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First Record of Carpiodes velifer (Highfin Carpsucker) in the Apalachicola River, Florida
Shawn P. Young, Timothy B. Grabowski, Patrick C. Ely, and J. Jeffery Isely

Southeastern Naturalist, Volume 9, Issue 1 (2010): 165–170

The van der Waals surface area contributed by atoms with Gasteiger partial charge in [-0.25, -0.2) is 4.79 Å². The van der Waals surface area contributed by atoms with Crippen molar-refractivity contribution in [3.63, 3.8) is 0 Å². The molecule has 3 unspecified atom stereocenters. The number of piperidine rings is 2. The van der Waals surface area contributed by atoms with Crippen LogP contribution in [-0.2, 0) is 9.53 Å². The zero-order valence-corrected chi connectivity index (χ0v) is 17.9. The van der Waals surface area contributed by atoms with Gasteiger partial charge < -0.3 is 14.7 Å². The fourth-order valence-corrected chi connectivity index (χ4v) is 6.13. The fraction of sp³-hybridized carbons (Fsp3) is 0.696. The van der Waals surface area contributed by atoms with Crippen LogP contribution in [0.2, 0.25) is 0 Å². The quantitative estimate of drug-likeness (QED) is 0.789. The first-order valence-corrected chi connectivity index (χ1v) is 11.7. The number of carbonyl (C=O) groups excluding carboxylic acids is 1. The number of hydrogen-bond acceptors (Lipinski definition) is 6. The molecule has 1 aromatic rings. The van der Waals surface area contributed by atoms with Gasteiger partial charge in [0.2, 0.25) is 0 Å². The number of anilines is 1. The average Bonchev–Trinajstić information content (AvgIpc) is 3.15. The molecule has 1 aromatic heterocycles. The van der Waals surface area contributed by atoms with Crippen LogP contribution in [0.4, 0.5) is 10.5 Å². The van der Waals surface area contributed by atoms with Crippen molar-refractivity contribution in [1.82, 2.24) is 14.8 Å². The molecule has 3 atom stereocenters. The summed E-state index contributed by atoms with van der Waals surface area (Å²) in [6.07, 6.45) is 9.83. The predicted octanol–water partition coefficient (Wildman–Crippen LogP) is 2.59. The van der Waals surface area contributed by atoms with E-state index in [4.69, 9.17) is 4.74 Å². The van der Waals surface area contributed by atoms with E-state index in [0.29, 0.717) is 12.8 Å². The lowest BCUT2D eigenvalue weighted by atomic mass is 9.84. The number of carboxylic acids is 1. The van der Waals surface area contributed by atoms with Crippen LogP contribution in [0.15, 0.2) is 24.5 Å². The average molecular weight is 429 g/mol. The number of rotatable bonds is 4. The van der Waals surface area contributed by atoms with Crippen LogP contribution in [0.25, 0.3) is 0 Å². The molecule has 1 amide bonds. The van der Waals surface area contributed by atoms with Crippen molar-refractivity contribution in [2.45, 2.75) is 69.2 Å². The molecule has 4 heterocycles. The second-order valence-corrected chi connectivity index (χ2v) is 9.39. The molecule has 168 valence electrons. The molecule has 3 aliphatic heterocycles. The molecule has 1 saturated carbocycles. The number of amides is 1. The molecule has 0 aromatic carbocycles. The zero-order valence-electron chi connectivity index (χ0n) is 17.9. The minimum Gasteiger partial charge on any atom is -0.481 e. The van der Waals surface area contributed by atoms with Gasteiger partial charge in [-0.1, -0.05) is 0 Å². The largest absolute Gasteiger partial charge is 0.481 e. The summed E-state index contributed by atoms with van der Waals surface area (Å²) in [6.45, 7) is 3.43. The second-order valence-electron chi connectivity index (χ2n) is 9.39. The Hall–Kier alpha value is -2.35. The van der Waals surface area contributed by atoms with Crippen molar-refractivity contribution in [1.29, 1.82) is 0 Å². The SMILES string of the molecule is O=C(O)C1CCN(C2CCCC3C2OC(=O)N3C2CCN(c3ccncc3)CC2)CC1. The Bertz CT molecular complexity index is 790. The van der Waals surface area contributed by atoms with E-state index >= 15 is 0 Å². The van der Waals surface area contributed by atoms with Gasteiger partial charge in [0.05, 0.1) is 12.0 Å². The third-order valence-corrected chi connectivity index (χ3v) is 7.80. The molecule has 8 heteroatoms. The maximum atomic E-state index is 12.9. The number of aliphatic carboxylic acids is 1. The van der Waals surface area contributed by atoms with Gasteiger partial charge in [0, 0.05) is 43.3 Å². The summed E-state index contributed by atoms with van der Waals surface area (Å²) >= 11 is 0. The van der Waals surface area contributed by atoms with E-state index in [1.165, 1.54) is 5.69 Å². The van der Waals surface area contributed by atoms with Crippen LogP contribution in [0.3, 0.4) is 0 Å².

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2006 NORTHEASTERN NATURALIST 13(1):39–42 First Record of Carpiodes velifer (Highfin Carpsucker) in the Apalachicola River, Florida Shawn P. Young1, Timothy B. Grabowski2,3, Patrick C. Ely4,5, and J. Jeffery Isely6,* Abstract - We document the discovery of Highfin Carpsucker in the Apalachicola River, FL. Three specimens were captured between river kilometer 170–171 on the Apalachicola River in the vicinity of Jim Woodruff Lock and Dam during spring 2007. The specimens were captured within a reach 0.5–1.0 km downstream from the dam and just upstream from a major spawning area for several other catostomids. This is the first record of the species east of the Choctawhatchee River, FL–AL, and is a range extension of 185 km eastward into the Florida Panhandle region of the Northern Gulf of Mexico Coast. Carpiodes velifer (Rafinesque) (Highfin Carpsucker) is a species of the family Catostomidae and the smallest of the three Carpiodes spp. Highfin Carpsuckers are native to the northern Gulf of Mexico and Atlantic slope drainages. In the Gulf of Mexico, the species occurs in drainages from the Pearl River, LA and MS, to the Choctawhatchee River, AL and FL (Lee et al. 1980, Marcy et al. 2005, Mettee et al. 1996), including the Mississippi River basin and lower Missouri River (Lee et al. 1980, Pfl ieger 1975). On the Atlantic Slope, the species is found from the Cape Fear River to Altamaha River drainages. Gulf of Mexico drainage and Atlantic slope populations likely differ at the species level (H.L. Bart, Jr., Tulane University Museum of Natural History, Belle Chasse, LA, pers. comm.; R.E. Jenkins, Roanoke College, Salem, VA, pers. comm.; Lee et al. 1980, Mettee et al. 1996). We report the discovery of Highfin Carpsucker and the low abundance of this catostomid in relation to other sucker species in the Apalachicola River, FL. The genus Carpiodes contains primitive, deep-bodied, silver-colored carpsuckers with a long dorsal fin (Jenkins and Burkhead 1994). The Highfin Carpsucker is named for the elongate, anterior dorsal fin rays, which when depressed reach to, or nearly to, the dorsal fin base (Etnier and Starnes 1993, Trautman 1981). Boschung and Mayden (2004) indicate that the length of these rays are equal or greater than the base of the dorsal fin and may actually reach the caudal fin base when depressed in adults. The species may also be identified by several other morphometric and meristic characteristics, including 21–27 dorsal fin rays, 7–8 anal fin rays, 33–38 lateral line scales, and a blunt, rounded snout (Etnier and Starnes 1993, Mettee et al. 1996). Highfin Carpsuckers are commonly distinguished from C. cyprinus (Lesueur) (Quillback Carpsucker) by a jaw that reaches the front edge of the eye, and a nipple-shaped projection on the front edge of the lower lip (Boshung and Mayden 2004, Etnier and Starnes 1993). Further, Highfin Carpsuckers are distinguished from, C. carpio (Rafinesque) (River Carpsucker) by anterior dorsal fin rays at least longer than one-half the base of the dorsal fin and a deeper body, with a body depth to standard length ratio of less than 2.6 (Robison and Buchanan 1988). The largest populations of Highfin Carpsuckers tend to be found in moderately deep waters of relatively clear, medium to large rivers with firm Notes of the Southeastern Nat u ral ist, Issue 9/1, 2010 165 166 Southeastern Naturalist Notes Vol. 9, No. 1 substrates of gravel (Etnier and Starnes 1993, Pfl ieger 1997, Robison and Buchanan 1988). However, this species may also inhabit lowland overfl ow ponds, oxbows, and, less frequently, reservoirs (Etnier and Starnes 1993, Trautman 1981). Highfin Carpsucker is considered to be the member of Carpiodes least tolerant to increased turbidity, siltation, and impoundment (Etnier and Starnes 1993, Pfl ieger 1997, Robison and Buchanan 1988). This sensitivity is a presumed factor in the observed decline of the species throughout its range. Highfin Carpsucker was once the most abundant carpsucker species in Illinois and is now considered rare in the state (Smith 2002). Highfin Carpsucker is currently deemed a species of special concern in Illinois, Pennsylvania, North Carolina, South Carolina, Kansas, and Missouri. Our discovery of the species in the Apalachicola River is the first record of a Gulf Slope population east of the Choctawhatchee River, and represents a range extension of 185 km eastward into the Florida Panhandle region of the Northern Gulf of Mexico Coast. Three adult Highfin Carpsuckers were captured using a boat-mounted electrofisher on 27 February, 5 March, and 1 April 2007. All individuals were captured over gravel in shallow water with swift current immediately below the Jim Woodruff Lock and Dam (JWLD) tailrace and upriver of a major spawning area for several other catostomids (Fig. 1). Figure 1. Location of study site within the southeastern United States and within the Apalachicola River Basin. Schematic represents the study site and of Jim Woodruff Lock and Dam. Solid arrows indicate permanent stable fl ow, and dashed arrows indicate intermittent variable fl ow. Solid star denotes Highfin Carpsucker capture site. Textured circles indicate location of gravel bars where other catostomid species were captured. 2010 Southeastern Naturalist Notes 167 Water temperatures on capture dates ranged from 14–19.5 °C. The specimens were photographed, fin-clips were collected from each for genetic analysis, and one voucher specimen was preserved. Identification of voucher specimen was verified by Dr. Wayne Starnes, North Carolina Museum of Natural Sciences, Raleigh, NC, and the preserved specimen was deposited at the North Carolina Museum of Natural Sciences, Raleigh, NC, catalog number NCSM45841 (Fig. 2a). Dr. Henry L. Bart, Jr., Tulane University Museum of Natural History, Belle Chasse, LA, further verified identification using genetic techniques. Figure 2. (a) Lateral view of C. velifer (Highfin Carpsucker) specimen captured below Jim Woodruff Lock and Dam, Apalachicola River. (b) Ventral view of jaw and snout for C. velifer and C. cyprinus (Quillback Carpsucker) specimens from the Apalachicola River. 168 Southeastern Naturalist Notes Vol. 9, No. 1 In the field, Highfin Carpsuckers were identified and distinguished from Quillback by comparing head, snout, and lip form, and the presence of a nipple-like projection on lower lip (Fig. 2b.). Total lengths and weights of the three specimens were 340 mm and 735 g, 353 mm and 808 g, and 350 mm and 550 g. We counted 35 lateral line scales, 18 caudal peduncle scales, 24 dorsal fin rays, 8 anal fin rays, and 16 pectoral fin rays for each. The catalogued specimen’s lateral line and caudal peduncle scale counts, and dorsal, anal, and pectoral fin ray counts conform to species descriptions. Also, the body depth to standard length ratio was less than 2.6, and a nipple-like projection was present on lower lip. However, the anterior dorsal fin rays were shorter than described by Boschung and Mayden (2004) for Highfin Carpsucker, but still longer than one-half length of dorsal fin base as described for River Carpsuckers (Robison and Buchanan 1988). The age of all three Highfin Carpsuckers was estimated at 5–7 years from scale annuli. The age estimate from otolith cross-sections from one specimen agreed with the estimate from scales. The lengths, weights, scale counts, fin ray counts, and ages are similar to previous reports from Mississippi River Basin populations (Etnier and Starnes 1993, Trautman 1981) and other Gulf Slope populations (Mettee et al. 1996). Two individuals were tuberculate; however, tubercles were not characterized. Huntsman (1967) stated that nuptial tubercles differ between C. velifer and C. carpio, and thus, that information may have been useful for further verification. Carpiodes spp. may be abundant in tailwaters of locks and dams in Alabama rivers (Mettee et al. 1996), but our data suggest that Highfin Carpsucker is rare below JWLD. We captured 336 individuals of three other species (Moxostoma sp. cf. poecilurum [Grayfin Redhorse], Minytrema melanops (Rafinesque) [Spotted Sucker], and Quillback Carpsucker) and observed many other individuals of these three species during sampling for non-catostomids during the same time period. Mettee et al. (1996) considered Highfin Carpsucker a schooling fish; however, we captured only solitary specimens. We captured specimens just below JWLD in an area frequented by other migratory fishes (Ely et al. 2008). Highfin Carpsuckers may also have been in spawning migration when we captured them. The sampling area was consistent with the habitat preferences reported for Highfin Carpsucker (cited above). However, Mettee et al. (1996) reported tuberculate Highfin Carpsuckers from an Alabama population during April–June; thus, our sampling period may not have overlapped with the peak spawning period. We hypothesize that the presence of Highfin Carpsuckers in the Apalachicola River does not represent recent colonization. Our discovery of Highfin Carpsucker in the Apalachicola River at this time is likely an artifact of a small, and likely declining, population that remained undetected due to a lack of survey effort historically for non-game species like catostomids (Cooke et al. 2005). Declining abundance of Highfin Carpsuckers has been reported and linked to habitat degradation and fragmentation caused by siltation, pollution, and impoundment (Etnier and Starnes 1993, Marcy et al. 2005, Pfl ieger 1975, Rohde et al. 1994), all major issues for the Apalachicola River basin. Human-induced variability of fl ow-regimes has been identified 2010 Southeastern Naturalist Notes 169 as a major factor contributing to the wide-spread decline of freshwater fish populations (Cooke et al. 2005; Master 1990; Warren et al. 1997, 2000). The Apalachicola River is a highly-regulated system, and fl ow alterations in regulated- rivers affect Highfin Carpsucker recruitment (Peterson and Jennings 2007) and catostomid spawning success (Grabowski and Isely 2007a, b). The apparent decline of the Highfin Carpsucker is paralleled by other catostomids and the North American freshwater ichthyofauna as a whole (Henne et al. 2007, Pfl ieger 1975, Rohde et al. 1994, Thieme et al. 2001). Further studies targeting Highfin Carpsucker in the Apalachicola River are needed to determine the current population status and to investigate habitat alterations that may be responsible for their apparent low abundance. Acknowledgments. Cooperators of the US Geological Survey South Carolina and Georgia Cooperative Fish and Wildlife Research Unit include the US Fish and Wildlife Service, South Carolina Department of Natural Resources, Georgia Department of Natural Resources, Clemson University, The University of Georgia, and the Wildlife Management Institute. We thank Matt Noad, Nathan Barton, Nick Grzych, and John Anderson for assistance with data collection. We greatly appreciate assistance with identification and consultation on historical presence provided by Dr. Wayne Starnes of the North Carolina State Museum of Natural Sciences, Raleigh, NC; Dr. Henry L. Bart, Jr. of the Tulane University Museum of Natural History, Belle Chasse, LA; and Dr. Robert E. Jenkins of Roanoke College, Salem, VA. Literature Cited Boschung, Jr., H.T., and R.L. Mayden. 2004. Fishes of Alabama. Smithsonian Press, Washington DC 736 pp. Cooke, S.J., C.M. Bunt, S.J. Hamilton, C.A. Jennings, M.P. Pearson, M.S. Cooperman, and D.F. 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Polyculture of endangered Bonytails and Razorback Suckers in recirculated water. North American Journal of Aquaculture 69:388–394. Huntsman, G.R. 1967. Nuptial tubercles in carpsuckers (Carpiodes). Copeia 1967:457–458. Jenkins, R.E., and N.M. Burkhead. 1994. Freshwater Fishes of Virginia. American Fisheries Society, Bethesda, MD. 1080 pp. Lee, D.S., C.R. Gilbert, C.H. Hocutt, R.E. Jenkins, D.E. McAllsiter, and J.R. Stauffer, Jr. 1980. Atlas of North American Freshwater Fishes. North Carolina State Museum of Natural History, Raleigh, NC. 854 pp. Marcy, Jr., B.C., D.E. Fletcher, F.D. Martin, M.H. Paller, and M.J.M. Reichert. 2005. Fishes of the Middle Savannah River Basin. University of Georgia Press, Athens, GA. 462 pp. 170 Southeastern Naturalist Notes Vol. 9, No. 1 Master, L. 1990. The imperiled status of North American aquatic animals. Biodiversity Network News 3:1–2, 7–8. Mettee, M.F., P.E. O’Neil, and J.M. Pierson. 1996. Fishes of Alabama and the Mobile Basin. 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Effects of pool formation and fl ash fl ooding on relative abundance of young-of-year Flannelmouth Suckers in the Paria River, Arizona. Regulated Rivers - Research and Management 17:145–156. Trautman, M.B. 1981. The Fishes of Ohio, Revised Edition. The Ohio State Press, Columbus, OH. 782 pp. Warren, Jr., M.L., P.L. Angermeier, B.M. Burr, and W.R. Haag. 1997. Decline of a Diverse Fish Fauna: Patterns of Imperilment and Protection in the Southeastern United States. Pp. 105–164, In G.W. Benz, and D.E. Collins (Eds.). Aquatic Fauna in Peril: The Southeastern Prospective. Southeast Aquatic Research Institute, Lenz Design and Communications, Decatur, GA. 554 pp. Warren, Jr., M.L., B.M. Burr, S.J. Walsh, H.L.J. Bart, Jr., R.C. Cashner, D.A. Etnier, B.J. Freeman, B.R. Kuhajda, R.L. Mayden, H.W. Robison, S.T. Ross, and W.C. Starnes. 2000. Diversity, distribution, and conservation status of the native freshwater fishes of the southern United States. Fisheries 25:7–31. 1Department of Forestry and Natural Resources, Clemson University, Clemson, SC 29634- 0317. 2Georgia Cooperative Fish and Wildlife Research Unit, Warnell School of Forestry and Natural Resources, The University of Georgia, Athens, GA 30602-2152. 3Current address - Institute of Biology, University of Iceland, Sturlugata 7, Is-101 Reykjavik, Iceland. 4Department of Forestry and Natural Resources, Clemson University, Clemson, SC 29634-0372. 5Current address - Georgia Cooperative Fish and Wildlife Research Unit, Warnell School of Forestry and Natural Resources, University of Georgia, Athens, GA 30602-2152. 6US Geological Survey, South Carolina Cooperative Fish and Wildlife Research Unit, Clemson University, Clemson, SC 29634-0372. *Corresponding author - jisely@clemson.edu.